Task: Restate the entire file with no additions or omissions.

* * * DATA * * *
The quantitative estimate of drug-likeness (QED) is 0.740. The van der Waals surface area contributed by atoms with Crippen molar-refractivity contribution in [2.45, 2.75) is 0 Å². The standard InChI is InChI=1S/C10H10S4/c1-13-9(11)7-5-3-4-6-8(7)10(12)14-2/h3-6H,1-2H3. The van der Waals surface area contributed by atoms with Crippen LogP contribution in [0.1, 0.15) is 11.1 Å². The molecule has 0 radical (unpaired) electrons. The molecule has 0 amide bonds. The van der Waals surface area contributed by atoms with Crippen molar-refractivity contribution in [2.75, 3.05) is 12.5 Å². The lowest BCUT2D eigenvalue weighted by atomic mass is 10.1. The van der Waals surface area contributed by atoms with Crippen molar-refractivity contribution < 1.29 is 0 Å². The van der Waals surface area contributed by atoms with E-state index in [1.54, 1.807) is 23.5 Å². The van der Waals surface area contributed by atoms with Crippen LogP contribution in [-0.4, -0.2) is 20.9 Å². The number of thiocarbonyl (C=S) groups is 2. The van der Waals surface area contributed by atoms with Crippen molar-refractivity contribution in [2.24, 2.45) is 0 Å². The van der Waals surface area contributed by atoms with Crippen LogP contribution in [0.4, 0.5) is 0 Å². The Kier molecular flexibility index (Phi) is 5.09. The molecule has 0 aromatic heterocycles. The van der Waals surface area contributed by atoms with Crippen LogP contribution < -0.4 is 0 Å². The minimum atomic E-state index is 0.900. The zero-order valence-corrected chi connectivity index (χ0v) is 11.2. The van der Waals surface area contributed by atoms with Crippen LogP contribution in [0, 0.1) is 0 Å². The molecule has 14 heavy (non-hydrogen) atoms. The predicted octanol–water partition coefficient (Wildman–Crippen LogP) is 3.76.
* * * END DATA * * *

The quantitative estimate of drug-likeness (QED) is 0.740. The van der Waals surface area contributed by atoms with Crippen molar-refractivity contribution in [2.45, 2.75) is 0 Å². The standard InChI is InChI=1S/C10H10S4/c1-13-9(11)7-5-3-4-6-8(7)10(12)14-2/h3-6H,1-2H3. The van der Waals surface area contributed by atoms with Crippen LogP contribution in [0.1, 0.15) is 11.1 Å². The molecule has 0 radical (unpaired) electrons. The molecule has 0 amide bonds. The van der Waals surface area contributed by atoms with Crippen molar-refractivity contribution in [2.75, 3.05) is 12.5 Å². The lowest BCUT2D eigenvalue weighted by atomic mass is 10.1. The van der Waals surface area contributed by atoms with Crippen molar-refractivity contribution < 1.29 is 0 Å². The van der Waals surface area contributed by atoms with E-state index in [1.54, 1.807) is 23.5 Å². The van der Waals surface area contributed by atoms with Crippen LogP contribution in [-0.4, -0.2) is 20.9 Å². The number of thiocarbonyl (C=S) groups is 2. The van der Waals surface area contributed by atoms with Crippen molar-refractivity contribution in [2.24, 2.45) is 0 Å². The van der Waals surface area contributed by atoms with Crippen LogP contribution in [0.4, 0.5) is 0 Å². The Kier molecular flexibility index (Phi) is 5.09. The molecule has 0 aromatic heterocycles. The van der Waals surface area contributed by atoms with Crippen LogP contribution < -0.4 is 0 Å². The minimum atomic E-state index is 0.900. The zero-order valence-corrected chi connectivity index (χ0v) is 11.2. The van der Waals surface area contributed by atoms with Crippen LogP contribution in [0, 0.1) is 0 Å². The molecule has 14 heavy (non-hydrogen) atoms. The predicted octanol–water partition coefficient (Wildman–Crippen LogP) is 3.76.